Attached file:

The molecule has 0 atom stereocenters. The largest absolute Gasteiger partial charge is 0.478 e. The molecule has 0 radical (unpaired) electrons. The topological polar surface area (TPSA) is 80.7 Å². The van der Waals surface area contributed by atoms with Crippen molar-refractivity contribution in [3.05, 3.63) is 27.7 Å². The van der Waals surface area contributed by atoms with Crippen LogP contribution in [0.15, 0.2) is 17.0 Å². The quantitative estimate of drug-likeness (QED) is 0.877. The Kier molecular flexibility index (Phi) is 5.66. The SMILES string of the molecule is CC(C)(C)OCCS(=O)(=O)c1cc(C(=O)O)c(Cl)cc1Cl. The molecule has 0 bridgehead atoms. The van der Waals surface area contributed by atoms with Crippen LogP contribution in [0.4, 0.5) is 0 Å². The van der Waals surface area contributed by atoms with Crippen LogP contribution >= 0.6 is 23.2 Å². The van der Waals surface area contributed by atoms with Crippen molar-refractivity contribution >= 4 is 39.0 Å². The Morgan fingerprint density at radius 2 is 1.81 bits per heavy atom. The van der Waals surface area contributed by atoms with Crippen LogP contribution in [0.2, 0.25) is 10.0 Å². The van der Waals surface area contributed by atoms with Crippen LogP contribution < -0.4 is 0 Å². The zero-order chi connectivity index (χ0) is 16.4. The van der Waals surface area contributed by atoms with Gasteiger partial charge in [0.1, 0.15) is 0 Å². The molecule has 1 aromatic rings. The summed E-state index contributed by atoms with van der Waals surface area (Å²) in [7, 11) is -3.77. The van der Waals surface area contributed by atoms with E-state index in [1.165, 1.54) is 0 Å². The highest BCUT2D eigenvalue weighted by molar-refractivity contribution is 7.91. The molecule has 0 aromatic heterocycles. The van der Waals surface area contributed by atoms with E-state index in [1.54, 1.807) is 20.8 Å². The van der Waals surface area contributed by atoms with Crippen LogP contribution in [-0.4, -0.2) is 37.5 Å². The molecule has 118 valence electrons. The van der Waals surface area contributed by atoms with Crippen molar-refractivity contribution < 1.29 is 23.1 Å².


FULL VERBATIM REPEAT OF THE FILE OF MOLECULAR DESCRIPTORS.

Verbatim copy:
The molecule has 0 atom stereocenters. The largest absolute Gasteiger partial charge is 0.478 e. The molecule has 0 radical (unpaired) electrons. The topological polar surface area (TPSA) is 80.7 Å². The van der Waals surface area contributed by atoms with Crippen molar-refractivity contribution in [3.05, 3.63) is 27.7 Å². The van der Waals surface area contributed by atoms with Crippen LogP contribution in [0.15, 0.2) is 17.0 Å². The quantitative estimate of drug-likeness (QED) is 0.877. The Kier molecular flexibility index (Phi) is 5.66. The SMILES string of the molecule is CC(C)(C)OCCS(=O)(=O)c1cc(C(=O)O)c(Cl)cc1Cl. The molecule has 0 bridgehead atoms. The van der Waals surface area contributed by atoms with Crippen LogP contribution in [0.4, 0.5) is 0 Å². The van der Waals surface area contributed by atoms with Crippen LogP contribution >= 0.6 is 23.2 Å². The van der Waals surface area contributed by atoms with Crippen molar-refractivity contribution >= 4 is 39.0 Å². The Morgan fingerprint density at radius 2 is 1.81 bits per heavy atom. The van der Waals surface area contributed by atoms with Crippen LogP contribution in [0.2, 0.25) is 10.0 Å². The van der Waals surface area contributed by atoms with Crippen LogP contribution < -0.4 is 0 Å². The zero-order chi connectivity index (χ0) is 16.4. The van der Waals surface area contributed by atoms with Gasteiger partial charge in [0.1, 0.15) is 0 Å². The molecule has 1 aromatic rings. The summed E-state index contributed by atoms with van der Waals surface area (Å²) in [7, 11) is -3.77. The van der Waals surface area contributed by atoms with E-state index in [1.165, 1.54) is 0 Å². The highest BCUT2D eigenvalue weighted by molar-refractivity contribution is 7.91. The molecule has 0 aromatic heterocycles. The van der Waals surface area contributed by atoms with E-state index in [1.54, 1.807) is 20.8 Å². The van der Waals surface area contributed by atoms with Crippen LogP contribution in [-0.4, -0.2) is 37.5 Å². The molecule has 118 valence electrons. The van der Waals surface area contributed by atoms with Crippen molar-refractivity contribution < 1.29 is 23.1 Å².